2. Cotton Mather, Magnalia Christi Americana [London, 1702] (Edinburgh: Banner of Truth Trust, 1979) vol. 1, p. 211; cf. Boyer and Nissenbaum, Salem Village Witchcraft (Belmont, CA: Wadsworth Publishing Co., Inc., 1972), pp. 117f.
3. Cotton Mather to John Foster, 17 August 1692: "You would know whether I still retain my opinion about the horrible witchcrafts among us, and I acknowledge that I do. I do still think that when there is no further evidence against a person but only this, that a specter in their shape does afflict a neighbor, that evidence is not enough to convict the [accused?] of witchcraft. . . . The odd effects produced upon the sufferers by the look or touch of the accused are things wherein Devils may as much impose upon some harmless people as by the representation of their shapes." From Boyer and Nissenbaum, pp. 118-119.
4. The remark is from Thomas Brattle, which reads in full, "I cannot but highly applaud, and think it our duty to be very thankfull, for the endeavours of several Elders, whose lips, (I think,) should preserve knowledge, and whose counsell should, I think, have been more regarded, in a case of this nature, than as yet it has been: in particular, I cannot but think very honourably of the endeavours of a Rev'd person in Boston, whose good affection to his countrey in general, and spiritual relation to three of the Judges in particular, has made him very solicitous and industrious in this matter and I am fully persuaded, that had his notions and proposals been hearkened to, and followed, when these troubles were in their birth, in an ordinary way, they would never have grown unto that heighth which now they have." From Burr, ed. Narratives of the Witchcraft Cases, 1648-1706 (New York: Charles Scribner's Sons, 1914) p. 186-187.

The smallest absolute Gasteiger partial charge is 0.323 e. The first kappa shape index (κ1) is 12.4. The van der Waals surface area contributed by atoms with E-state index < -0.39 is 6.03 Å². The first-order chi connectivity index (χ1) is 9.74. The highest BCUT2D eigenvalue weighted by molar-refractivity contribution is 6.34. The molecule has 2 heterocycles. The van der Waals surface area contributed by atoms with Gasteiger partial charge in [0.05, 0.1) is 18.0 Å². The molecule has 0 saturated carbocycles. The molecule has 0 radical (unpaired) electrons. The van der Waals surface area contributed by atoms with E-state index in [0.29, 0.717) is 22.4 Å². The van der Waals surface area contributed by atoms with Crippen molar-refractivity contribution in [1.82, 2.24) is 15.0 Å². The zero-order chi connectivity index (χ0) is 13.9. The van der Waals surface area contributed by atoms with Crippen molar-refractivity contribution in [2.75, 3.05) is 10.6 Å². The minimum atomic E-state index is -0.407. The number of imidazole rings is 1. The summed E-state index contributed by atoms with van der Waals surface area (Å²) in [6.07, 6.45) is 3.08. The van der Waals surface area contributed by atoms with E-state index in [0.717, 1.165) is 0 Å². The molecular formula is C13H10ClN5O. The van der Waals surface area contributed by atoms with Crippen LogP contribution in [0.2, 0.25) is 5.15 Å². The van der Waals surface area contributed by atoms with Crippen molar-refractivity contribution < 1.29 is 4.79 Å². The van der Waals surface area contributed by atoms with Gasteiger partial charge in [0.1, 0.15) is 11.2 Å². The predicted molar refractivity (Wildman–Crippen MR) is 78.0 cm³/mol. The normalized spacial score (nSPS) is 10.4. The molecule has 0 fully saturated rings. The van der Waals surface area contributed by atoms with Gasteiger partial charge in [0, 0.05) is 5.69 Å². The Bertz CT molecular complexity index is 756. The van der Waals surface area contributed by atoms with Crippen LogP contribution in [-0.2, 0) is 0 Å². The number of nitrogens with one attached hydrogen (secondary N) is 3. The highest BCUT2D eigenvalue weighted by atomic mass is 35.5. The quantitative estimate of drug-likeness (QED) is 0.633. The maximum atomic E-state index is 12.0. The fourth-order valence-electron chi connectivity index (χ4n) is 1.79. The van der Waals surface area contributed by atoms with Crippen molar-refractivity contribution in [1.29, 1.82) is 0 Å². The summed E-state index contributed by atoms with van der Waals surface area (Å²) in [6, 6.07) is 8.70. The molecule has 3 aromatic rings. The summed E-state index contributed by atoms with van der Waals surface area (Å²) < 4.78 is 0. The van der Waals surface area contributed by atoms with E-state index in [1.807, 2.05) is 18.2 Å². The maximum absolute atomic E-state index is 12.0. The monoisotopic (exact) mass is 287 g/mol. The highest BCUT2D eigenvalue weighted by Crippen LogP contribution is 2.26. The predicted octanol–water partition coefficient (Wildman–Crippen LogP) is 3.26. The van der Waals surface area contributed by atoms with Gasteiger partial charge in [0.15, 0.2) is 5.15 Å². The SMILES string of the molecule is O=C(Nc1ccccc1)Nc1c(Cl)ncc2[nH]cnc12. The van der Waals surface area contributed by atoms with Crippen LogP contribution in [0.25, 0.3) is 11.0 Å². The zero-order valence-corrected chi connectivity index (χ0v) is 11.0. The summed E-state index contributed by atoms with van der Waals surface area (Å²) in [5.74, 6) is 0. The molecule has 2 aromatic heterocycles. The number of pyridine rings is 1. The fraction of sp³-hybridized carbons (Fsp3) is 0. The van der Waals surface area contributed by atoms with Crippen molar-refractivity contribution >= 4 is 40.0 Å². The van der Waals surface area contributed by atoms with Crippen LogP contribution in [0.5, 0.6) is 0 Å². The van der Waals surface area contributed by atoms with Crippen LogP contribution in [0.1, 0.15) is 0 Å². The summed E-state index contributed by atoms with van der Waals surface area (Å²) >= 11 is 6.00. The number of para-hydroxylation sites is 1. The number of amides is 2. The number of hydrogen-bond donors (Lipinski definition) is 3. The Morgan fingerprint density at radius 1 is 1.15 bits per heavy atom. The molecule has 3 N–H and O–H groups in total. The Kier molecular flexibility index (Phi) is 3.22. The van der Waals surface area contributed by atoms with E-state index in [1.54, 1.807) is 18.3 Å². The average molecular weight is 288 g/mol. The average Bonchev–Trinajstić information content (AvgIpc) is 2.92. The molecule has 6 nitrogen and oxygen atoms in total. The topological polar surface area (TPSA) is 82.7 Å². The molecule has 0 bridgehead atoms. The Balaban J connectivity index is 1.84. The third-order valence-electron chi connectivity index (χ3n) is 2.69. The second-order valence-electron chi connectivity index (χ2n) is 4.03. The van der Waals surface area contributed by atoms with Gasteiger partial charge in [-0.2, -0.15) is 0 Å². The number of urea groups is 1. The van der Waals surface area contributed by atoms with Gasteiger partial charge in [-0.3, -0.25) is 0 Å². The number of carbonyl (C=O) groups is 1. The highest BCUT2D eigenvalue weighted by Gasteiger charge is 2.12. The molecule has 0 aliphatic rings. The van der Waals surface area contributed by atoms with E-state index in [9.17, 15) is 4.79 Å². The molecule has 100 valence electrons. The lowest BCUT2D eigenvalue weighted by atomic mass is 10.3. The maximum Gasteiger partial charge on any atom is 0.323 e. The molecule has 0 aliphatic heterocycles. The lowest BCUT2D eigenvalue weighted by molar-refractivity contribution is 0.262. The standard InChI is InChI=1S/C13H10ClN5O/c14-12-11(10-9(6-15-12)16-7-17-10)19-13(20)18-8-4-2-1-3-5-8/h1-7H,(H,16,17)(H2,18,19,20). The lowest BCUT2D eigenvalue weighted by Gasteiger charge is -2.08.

5. Letter to the Earl of Nottingham , Feb. 21, 1693, in Burr, Narratives , p. 200-201.


1.John A. Witmer, "A Review of 'Wrongly Dividing the Word of Truth,'" Bibliotheca Sacra (July/September 1992) p. 272.
2. Iain Murray, The Puritan Hope (Carlisle, PA: Banner of Truth, 1971) p. 187.
3. In "History of Opinions Respecting the Millennium," American Theological Review 1 (Nov. 1859) p. 642-655.
4. Clarence Bass, Backgrounds to Dispensationalism (Grand Rapids, MI: Eerdmans, 1960) p. 21.
5. Ibid ., p. 64.